Before .NET 4 added Stream.CopyTo, I had done it as an extension method in my 3.5 projects - my impl was different than what .NET 4 ended up shipping, since I did basically if (CanSeek) Seek(0); copy stuff; if (CanSeek) Seek(0) (it was useful for me :)
    retarget .net 4, no compile warnings, and it breaks.
    every extension method you use is a potential for a breaking change if the thing you're extending adds that method since the extension method will then get silently ignored (I asked Eric to make it a warning, but he disagrees). The only thing the creator of an API can do is never add methods to any public surface (classes, interfaces, etc) since it could break anyone that's using extension methods (whether of their creation or some library they use).
    The BCL made what was a breaking change for me by adding CopyTo (obviously all new methods are in the same boat), but I don't think anyone in the BCL team would have considered it a breaking change then (or now :), but it still broke me :)

  2. Avatar for Macario F. Pedraza
    Macario F. Pedraza August 12th, 2010

    Interesting. I tried reproducing this in VB where I have a long history of using Optional (before it was cool ;):
    Public Sub Foo(ByVal s1 As String, ByVal s2 As String, Optional ByVal s3 As String = "v1")
    Console.WriteLine("Version 1")
    End Sub
    Public Sub Foo(ByVal s1 As String, Optional ByVal s3 As String = "v2")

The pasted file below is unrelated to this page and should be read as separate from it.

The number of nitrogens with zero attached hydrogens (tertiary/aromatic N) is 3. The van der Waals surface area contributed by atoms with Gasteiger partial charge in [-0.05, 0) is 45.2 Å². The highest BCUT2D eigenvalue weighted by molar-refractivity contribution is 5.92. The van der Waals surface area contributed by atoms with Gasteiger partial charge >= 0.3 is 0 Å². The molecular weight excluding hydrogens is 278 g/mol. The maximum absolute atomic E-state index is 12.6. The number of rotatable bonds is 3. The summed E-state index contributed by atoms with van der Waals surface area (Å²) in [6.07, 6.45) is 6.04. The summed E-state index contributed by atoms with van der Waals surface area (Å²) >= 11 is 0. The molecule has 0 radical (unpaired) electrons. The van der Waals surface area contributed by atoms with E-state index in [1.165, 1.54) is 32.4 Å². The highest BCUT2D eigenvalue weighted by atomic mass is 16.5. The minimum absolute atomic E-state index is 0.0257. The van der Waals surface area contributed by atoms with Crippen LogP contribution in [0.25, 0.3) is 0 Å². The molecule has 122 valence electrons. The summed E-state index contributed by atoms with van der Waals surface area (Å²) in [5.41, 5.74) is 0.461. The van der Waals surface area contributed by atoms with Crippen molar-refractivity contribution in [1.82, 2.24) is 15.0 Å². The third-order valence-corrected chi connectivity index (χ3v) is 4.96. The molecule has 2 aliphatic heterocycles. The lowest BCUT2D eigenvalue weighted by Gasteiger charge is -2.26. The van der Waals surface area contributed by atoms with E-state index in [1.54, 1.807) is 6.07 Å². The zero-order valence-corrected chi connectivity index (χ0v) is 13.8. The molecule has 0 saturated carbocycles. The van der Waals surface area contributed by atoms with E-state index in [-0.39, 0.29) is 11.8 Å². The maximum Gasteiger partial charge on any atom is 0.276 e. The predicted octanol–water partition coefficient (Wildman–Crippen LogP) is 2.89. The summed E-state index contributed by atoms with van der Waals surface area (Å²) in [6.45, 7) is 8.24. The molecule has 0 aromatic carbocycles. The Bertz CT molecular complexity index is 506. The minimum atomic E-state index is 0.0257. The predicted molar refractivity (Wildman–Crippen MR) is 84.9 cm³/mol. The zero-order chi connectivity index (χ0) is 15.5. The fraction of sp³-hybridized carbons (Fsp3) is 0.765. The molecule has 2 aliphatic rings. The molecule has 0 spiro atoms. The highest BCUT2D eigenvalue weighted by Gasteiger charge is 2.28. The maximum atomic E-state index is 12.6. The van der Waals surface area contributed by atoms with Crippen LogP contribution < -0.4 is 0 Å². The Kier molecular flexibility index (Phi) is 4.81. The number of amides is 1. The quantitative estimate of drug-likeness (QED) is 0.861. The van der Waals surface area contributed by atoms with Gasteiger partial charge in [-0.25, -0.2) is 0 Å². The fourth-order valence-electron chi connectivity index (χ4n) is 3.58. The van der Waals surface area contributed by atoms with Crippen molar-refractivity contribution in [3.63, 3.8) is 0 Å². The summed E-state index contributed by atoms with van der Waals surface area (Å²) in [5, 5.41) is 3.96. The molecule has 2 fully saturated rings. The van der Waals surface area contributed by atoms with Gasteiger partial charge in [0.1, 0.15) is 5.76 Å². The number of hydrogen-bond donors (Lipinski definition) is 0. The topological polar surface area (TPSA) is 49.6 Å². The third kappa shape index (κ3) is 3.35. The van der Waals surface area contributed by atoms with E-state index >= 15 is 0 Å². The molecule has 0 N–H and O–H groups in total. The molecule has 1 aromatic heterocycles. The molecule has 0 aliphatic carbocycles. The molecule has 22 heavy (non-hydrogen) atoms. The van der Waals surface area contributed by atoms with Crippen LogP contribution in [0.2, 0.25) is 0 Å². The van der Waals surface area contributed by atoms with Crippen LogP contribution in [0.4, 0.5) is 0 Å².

Console.WriteLine("Version 2")
    End Sub

    This code won't compile and brings up the message "[Foo1] and [Foo2] cannot overload each other because they differ only by optional parameters."
    This seems to me like a C# compiler design bug issue. They should probably consult with the VB guys.
    Thanks for pointing this out.

  3. Avatar for Jonathan van de Veen
    Jonathan van de Veen August 12th, 2010

    Ok, so it can introduce bugs.
    However I would consider two overloaded methods providing different functionality poor design / naming. You shouldn't overload a mehod with something that's very different because it's name should be different.

  4. Avatar for Jennifer
    Jennifer August 26th, 2010

    Having used JavaScript for many years I have always considered optional parameters as a necessary evil due to the lack of method overloading. In C# I don't ever use optional parameters. If I have a method where a parameter could be optional I create 2 overloaded methods outlining the different uses of the method. Much easier to understand and it avoids problems like these.

  5. Avatar for Alfred
    Alfred September 13th, 2010

    From this post and your previous post, it appears that 2 design flaws are identified:
    A) no compiler warning of conflicts between overloads and optional parameters (unlike VB)
    B) optional parameters are compiled to and persisted with the callers; not adapter pattern.
    Until enforcement can be built into the compiler, would you support the follow rules?
    1) not to mix overloaded methods with methods that use optional parameters, use only one or the other. (workaround for flaw A)
    2) if methods do use optional parameters, the caller must use named parameters in conjunction. (workaround for bug A)
    3) don't use optional parameters in public or protected methods; only allow use for private or internal. (workaround for flaw B)